“One of the biggest benefits I’ve gotten from joining PathSIG is just how energizing it is to talk to other students interested in pathology! Everyone has days when they hear about the misconceptions people have about pathology and it can get you feeling down, but the passion everyone in PathSIG brings helps to put things back into perspective,” said Benjamin Weber (@bww144), M2 at the University of Wisconsin and Events Co-chair.
Keaton Erickson (@KErickson123), M2 at the Chicago Medical School and VP of Academic Development, added, “I’ve loved growing my network of faculty and students. Our medical colleagues and the public have a great deal of misconceptions about pathology and laboratory sciences, and each perspective I hear via PathSIG events allows me to battle my own preconceptions about the field. Also, PathSIG’s histology review sessions helped a great deal in preparing for my block exams during M1 year!”
We heard from many members, even those who already had some experience in the lab, that being a part of PathSIG has confirmed what many of them knew all along: pathology is where they are meant to be. Imagine having that clarity as a M1 or M2. PathSIG makes that clarity possible.
“I love being able to see all of the passion and interest from other pathology professionals in the group. With already having a strong passion for pathology, knowing that there is an organization that advocates for this field like PathSIG has greatly solidified my interest,” said Alexis Lello (@alello22), Pathologists' Assistant Class of 2022 at Tulane University School of Medicine and PathSIG’s PA Liaison.
When asked “What was your interest level in pathology when you first learned about PathSIG compared to your interest in pathology today?”, Keaton responded “Greatly improved. I had a sneaking suspicion that I would enjoy the field before joining, but afterwards, I am quite certain that pathology is where I will end up. Hearing from active pathologists about their current work, interests, and advocacy has lit a fire in me to pursue my own specific interests within this field. I’ve loved watching brilliant pathology educators speak about their passions, so I’ve been very inspired to pursue educational endeavors within the field of pathology.”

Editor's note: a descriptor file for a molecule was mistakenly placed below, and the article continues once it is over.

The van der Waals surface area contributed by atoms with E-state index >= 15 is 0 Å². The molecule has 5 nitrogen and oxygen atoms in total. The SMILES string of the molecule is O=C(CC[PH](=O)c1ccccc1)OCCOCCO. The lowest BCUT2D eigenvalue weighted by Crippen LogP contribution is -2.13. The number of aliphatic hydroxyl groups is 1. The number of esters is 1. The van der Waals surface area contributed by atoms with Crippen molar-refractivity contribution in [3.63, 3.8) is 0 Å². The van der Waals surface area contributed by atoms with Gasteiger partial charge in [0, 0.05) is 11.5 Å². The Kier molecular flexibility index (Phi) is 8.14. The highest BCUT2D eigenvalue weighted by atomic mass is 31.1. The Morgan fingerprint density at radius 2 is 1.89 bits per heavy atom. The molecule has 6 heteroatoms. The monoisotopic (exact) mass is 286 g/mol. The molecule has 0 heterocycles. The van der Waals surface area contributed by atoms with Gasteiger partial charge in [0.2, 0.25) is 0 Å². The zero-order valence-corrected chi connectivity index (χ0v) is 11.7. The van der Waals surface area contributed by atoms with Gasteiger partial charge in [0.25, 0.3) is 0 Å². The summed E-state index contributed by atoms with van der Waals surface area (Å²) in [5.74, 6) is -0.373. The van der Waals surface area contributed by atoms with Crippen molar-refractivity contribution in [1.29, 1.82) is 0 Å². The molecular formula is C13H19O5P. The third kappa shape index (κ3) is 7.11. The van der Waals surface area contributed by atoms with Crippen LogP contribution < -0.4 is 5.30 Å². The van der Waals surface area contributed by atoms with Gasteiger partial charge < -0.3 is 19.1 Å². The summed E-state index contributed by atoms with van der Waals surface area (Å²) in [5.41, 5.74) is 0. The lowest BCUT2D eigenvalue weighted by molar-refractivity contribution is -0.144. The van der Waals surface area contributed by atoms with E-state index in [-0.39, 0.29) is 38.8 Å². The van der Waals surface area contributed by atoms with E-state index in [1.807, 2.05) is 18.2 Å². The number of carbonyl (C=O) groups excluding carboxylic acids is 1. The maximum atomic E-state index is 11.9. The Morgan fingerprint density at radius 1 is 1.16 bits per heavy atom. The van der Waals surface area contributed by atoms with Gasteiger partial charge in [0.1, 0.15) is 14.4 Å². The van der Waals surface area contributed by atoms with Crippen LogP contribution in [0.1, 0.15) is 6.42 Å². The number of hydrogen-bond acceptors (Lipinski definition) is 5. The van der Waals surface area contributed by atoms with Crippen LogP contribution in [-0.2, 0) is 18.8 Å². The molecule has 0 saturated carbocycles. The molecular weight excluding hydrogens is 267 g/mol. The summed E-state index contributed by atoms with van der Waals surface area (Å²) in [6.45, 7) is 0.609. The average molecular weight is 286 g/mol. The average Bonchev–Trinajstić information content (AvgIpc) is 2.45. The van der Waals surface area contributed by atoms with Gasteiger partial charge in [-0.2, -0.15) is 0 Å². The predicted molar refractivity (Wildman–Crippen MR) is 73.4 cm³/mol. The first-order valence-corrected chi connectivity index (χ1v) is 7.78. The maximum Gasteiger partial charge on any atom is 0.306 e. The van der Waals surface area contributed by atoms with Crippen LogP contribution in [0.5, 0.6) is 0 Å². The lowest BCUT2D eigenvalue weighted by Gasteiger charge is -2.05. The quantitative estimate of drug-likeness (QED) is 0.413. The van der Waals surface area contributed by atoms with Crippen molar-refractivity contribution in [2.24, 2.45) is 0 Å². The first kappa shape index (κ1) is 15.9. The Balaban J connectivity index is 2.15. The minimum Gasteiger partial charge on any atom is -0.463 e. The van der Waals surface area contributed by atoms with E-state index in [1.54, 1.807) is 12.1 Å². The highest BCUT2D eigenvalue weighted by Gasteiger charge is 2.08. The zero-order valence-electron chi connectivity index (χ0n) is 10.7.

What is to come
Sarah shared, “We are going to host a residency interview panel with residency program directors again this Fall after hearing about how successful it was last year. We also like using our social media presence to make informative posts about the field - What is pathology? What do pathologists do? What are pathologists’ assistants? Those are the questions we’re answering. Other events we have held in the past included panels with rising PGY-1s to help medical students navigate the Pathology residency application process and virtual interviews, histology review sessions for students studying for USMLE Step 1, how to leverage social media as a medical student, as well as how to establish a mentoring relationship as a medical student. All of these events were great and we plan on hosting similar events again.”
Let’s just take a moment to think about what a difference PathSIG is making in the practice of pathology as a whole. PathSIG is helping to develop the next generation of pathologists with education, guidance and support. Some large institutions cannot provide that. But here is a group of medical students shining a light on pathology and laboratory medicine. Members are enacting change, bringing awareness to pathology and what it means to be a pathologist, bringing pathology to the forefront of medicine where it belongs. This is sure to be felt generations down the road. For more information about PathSIG, visit their Twitter page @Path_SIG or online at https://linktr.ee/virtualpathsig.
Built on the vision of better patient outcomes, Instapath was founded in 2017 by engineers and scientists to enable patients to immediately know their cancer diagnosis. Our team made it our mission to develop fast and easy digital pathology technology so diagnosis can be made in minutes instead of days. To learn more about Instapath and our technology, visit https://instapathbio.com or contact us at email@example.com.